Two accidental forays into surrealism by British boys’ paper The Hotspur, which amazingly lasted until 1981. I say amazingly, although on the other hand there were lots of British colonial era things that inexplicably carried on into the 1980s and beyond. Not to mention that The Hotspur‘s first issue had on its cover a plane-sized eagle attacking an actual aeroplane, and came with a free “Black Cloth mask” for no immediately apparent reason, so they definitely started as they meant to go on.
The cover above is almost certainly not referring to the fact that this football player has a feature likely to make him popular with the ladies and about 10% of the gentlemen, but instead that he scores goals by kicking unexpectedly wide. As for how and why somebody decided to counter this tactic by installing a gung ho…
View original post 46 more words
Some bonkers choreography with Heather Parisi, from the 80s Italian variety show Fantastico. Firstly, Frankie Goes to Hollywood never seemed so… confusing? It looks a bit like a toned down, bowdlerised high school production of Cruising. Still molto gay, though. If Heather’s dance partner is thinking about relaxing, doing it or coming, I very much doubt it involves her. Put some trousers on Heather, love. You’ll catch your death of cold.
Even better, here’s Heather again doing some way-ahead-of-their-time Gangnam Style ridiculous dressage pony moves and gurning to Tullio De Piscopo’s nail in Italo Disco’s coffin, Stop Bajon (Primavera). The smoke in these bubbles must be what the choreographer was inhaling when they came up with this number. Watch out for a random, drunken, camp fellow enjoying his big acting break at 11:48, a bit of very irresponsible chiropraxy at 12.49, some very unsexy from 13.35, and–…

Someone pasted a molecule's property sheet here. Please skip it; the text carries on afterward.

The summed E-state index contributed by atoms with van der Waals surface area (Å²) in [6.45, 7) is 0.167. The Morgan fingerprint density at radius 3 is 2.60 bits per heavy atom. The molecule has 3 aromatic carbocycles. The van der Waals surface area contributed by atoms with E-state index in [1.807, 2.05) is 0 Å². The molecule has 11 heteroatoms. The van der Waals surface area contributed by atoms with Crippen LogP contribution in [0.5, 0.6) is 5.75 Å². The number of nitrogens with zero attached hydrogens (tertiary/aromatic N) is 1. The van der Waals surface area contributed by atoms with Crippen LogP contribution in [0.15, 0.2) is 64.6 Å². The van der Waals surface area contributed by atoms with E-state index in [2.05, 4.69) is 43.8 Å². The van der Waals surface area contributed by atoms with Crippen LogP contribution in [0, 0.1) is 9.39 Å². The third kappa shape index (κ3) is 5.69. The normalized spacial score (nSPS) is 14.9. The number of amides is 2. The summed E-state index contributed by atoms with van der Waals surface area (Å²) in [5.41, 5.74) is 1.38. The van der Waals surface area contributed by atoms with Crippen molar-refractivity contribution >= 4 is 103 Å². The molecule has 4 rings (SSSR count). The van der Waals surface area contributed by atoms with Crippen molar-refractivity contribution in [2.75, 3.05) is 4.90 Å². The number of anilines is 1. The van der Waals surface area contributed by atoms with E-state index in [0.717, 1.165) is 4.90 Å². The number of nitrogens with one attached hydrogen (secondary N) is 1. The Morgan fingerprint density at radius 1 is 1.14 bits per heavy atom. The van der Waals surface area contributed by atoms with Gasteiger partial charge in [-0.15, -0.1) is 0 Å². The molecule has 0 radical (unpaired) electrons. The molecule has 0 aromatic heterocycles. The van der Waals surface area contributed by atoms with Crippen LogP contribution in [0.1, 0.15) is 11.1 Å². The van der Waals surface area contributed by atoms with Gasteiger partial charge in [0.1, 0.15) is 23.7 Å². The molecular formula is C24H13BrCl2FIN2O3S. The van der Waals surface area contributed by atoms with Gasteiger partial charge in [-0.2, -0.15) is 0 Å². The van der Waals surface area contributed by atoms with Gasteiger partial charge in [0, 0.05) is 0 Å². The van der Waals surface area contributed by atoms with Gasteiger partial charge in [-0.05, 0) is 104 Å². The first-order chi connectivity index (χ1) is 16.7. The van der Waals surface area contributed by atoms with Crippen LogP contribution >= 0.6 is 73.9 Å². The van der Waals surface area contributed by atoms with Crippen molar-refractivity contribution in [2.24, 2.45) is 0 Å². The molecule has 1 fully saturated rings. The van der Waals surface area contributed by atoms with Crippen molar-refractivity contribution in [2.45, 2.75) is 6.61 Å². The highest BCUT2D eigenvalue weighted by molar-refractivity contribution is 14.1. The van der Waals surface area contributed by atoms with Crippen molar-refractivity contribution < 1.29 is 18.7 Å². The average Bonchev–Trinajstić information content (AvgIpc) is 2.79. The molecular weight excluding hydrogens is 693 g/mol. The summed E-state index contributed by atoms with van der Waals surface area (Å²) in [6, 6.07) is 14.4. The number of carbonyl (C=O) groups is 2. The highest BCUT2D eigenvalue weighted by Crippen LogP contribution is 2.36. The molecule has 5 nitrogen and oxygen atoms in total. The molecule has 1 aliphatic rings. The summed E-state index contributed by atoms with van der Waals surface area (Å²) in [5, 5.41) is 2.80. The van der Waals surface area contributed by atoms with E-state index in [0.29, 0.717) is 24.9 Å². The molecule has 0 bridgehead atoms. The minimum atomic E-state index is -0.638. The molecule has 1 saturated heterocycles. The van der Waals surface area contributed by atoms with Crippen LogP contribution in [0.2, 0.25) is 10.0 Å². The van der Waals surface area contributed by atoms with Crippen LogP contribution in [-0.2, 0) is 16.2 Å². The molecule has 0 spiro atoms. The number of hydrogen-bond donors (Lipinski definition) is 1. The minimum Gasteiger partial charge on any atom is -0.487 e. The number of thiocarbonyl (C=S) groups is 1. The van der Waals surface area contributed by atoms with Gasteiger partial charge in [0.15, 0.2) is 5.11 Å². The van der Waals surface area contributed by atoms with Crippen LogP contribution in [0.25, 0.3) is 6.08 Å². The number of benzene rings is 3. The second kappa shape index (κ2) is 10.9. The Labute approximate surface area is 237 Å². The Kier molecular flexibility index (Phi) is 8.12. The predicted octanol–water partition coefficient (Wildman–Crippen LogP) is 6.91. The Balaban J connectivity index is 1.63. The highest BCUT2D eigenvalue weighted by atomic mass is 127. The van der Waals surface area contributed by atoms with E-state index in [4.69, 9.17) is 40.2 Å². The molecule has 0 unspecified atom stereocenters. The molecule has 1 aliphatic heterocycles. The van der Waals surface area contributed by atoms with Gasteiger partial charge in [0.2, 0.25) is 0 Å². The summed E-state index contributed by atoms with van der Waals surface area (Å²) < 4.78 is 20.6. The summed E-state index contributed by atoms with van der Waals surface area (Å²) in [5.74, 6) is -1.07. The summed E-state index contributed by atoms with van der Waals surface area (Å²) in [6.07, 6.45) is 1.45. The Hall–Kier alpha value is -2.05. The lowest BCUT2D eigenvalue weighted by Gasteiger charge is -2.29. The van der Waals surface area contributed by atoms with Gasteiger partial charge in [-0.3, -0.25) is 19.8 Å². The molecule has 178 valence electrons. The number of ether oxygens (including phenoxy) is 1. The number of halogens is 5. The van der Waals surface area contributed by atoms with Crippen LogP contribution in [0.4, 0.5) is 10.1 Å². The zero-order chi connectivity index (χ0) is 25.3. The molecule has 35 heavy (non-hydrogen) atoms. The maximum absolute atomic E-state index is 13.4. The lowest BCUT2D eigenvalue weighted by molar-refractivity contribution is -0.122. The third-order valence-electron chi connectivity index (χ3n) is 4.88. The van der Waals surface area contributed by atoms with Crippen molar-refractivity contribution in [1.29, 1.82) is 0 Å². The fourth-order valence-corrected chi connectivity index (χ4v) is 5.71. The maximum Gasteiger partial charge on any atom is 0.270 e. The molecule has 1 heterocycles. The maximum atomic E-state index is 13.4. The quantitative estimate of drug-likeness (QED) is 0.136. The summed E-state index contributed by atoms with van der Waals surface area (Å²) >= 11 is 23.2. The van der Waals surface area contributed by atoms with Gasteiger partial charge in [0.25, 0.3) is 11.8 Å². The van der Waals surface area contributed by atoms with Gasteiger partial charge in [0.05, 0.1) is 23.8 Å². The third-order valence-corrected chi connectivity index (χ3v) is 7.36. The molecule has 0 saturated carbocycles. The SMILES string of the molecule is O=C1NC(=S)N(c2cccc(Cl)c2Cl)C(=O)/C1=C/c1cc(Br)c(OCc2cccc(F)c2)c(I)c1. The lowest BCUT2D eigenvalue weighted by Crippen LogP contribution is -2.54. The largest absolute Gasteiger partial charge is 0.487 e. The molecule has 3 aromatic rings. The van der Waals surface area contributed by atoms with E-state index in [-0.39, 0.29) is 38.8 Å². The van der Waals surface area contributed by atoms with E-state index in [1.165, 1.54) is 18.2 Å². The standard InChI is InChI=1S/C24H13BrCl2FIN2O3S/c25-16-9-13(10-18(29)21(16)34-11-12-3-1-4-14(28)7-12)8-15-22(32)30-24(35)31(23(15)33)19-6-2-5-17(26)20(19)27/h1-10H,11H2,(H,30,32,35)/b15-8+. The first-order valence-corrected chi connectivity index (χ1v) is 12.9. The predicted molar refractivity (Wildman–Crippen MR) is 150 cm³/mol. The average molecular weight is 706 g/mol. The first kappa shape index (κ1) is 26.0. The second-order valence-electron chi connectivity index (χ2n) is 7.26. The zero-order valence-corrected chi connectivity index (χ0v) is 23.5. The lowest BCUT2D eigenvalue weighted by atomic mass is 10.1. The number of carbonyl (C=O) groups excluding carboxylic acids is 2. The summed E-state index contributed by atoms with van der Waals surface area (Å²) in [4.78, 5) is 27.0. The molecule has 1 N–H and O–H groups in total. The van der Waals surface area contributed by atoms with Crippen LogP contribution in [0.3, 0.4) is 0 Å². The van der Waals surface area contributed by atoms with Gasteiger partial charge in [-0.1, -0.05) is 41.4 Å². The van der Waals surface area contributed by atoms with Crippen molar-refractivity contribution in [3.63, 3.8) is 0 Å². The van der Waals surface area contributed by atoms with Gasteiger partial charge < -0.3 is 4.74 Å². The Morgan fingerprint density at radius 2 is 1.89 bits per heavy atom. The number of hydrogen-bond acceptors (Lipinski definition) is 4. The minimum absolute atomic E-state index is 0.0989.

View original post 5 more words
Some lovely and surreal Renaissance images of marvels and unexplained phenomena, from Taschen’s The Book of Miracles.
This happened to a friend of a friend. He went to the shops to get a paper and some milk, but he found the whole area blasted into desert, then he was gnawed by a dragon and he went to heaven. Ker-razy.
View original post 15 more words
Just two more images I scanned from the old British boys’ magazine/comic Eagle, posted here very belatedly purely because I just found them on an old HD and I don’t know why they never got published.
Coincidentally, the “colour-reflex conditioning” to which Mike is being subjected (above) looks very much like the Zoom ice lolly being advertised below. It’s like he’s being frontally aggravated by the business end of a massive Zoom lolly, which can happen when you’re tripping your tits off like young Michael here. Mike Lane = Migraine?
Perhaps some of those special sugar cubes on the coffee table made their way into the Lyons Maid factory. It might explain where they got the idea that being Commander in Chief of the Galaxy Patrol would be fab. Only Zoom fans are in it, baby. Fab was (and I think it still is, in Britain) another…
View original post 28 more words
* J. Karwowski’s Method of Preserving the Dead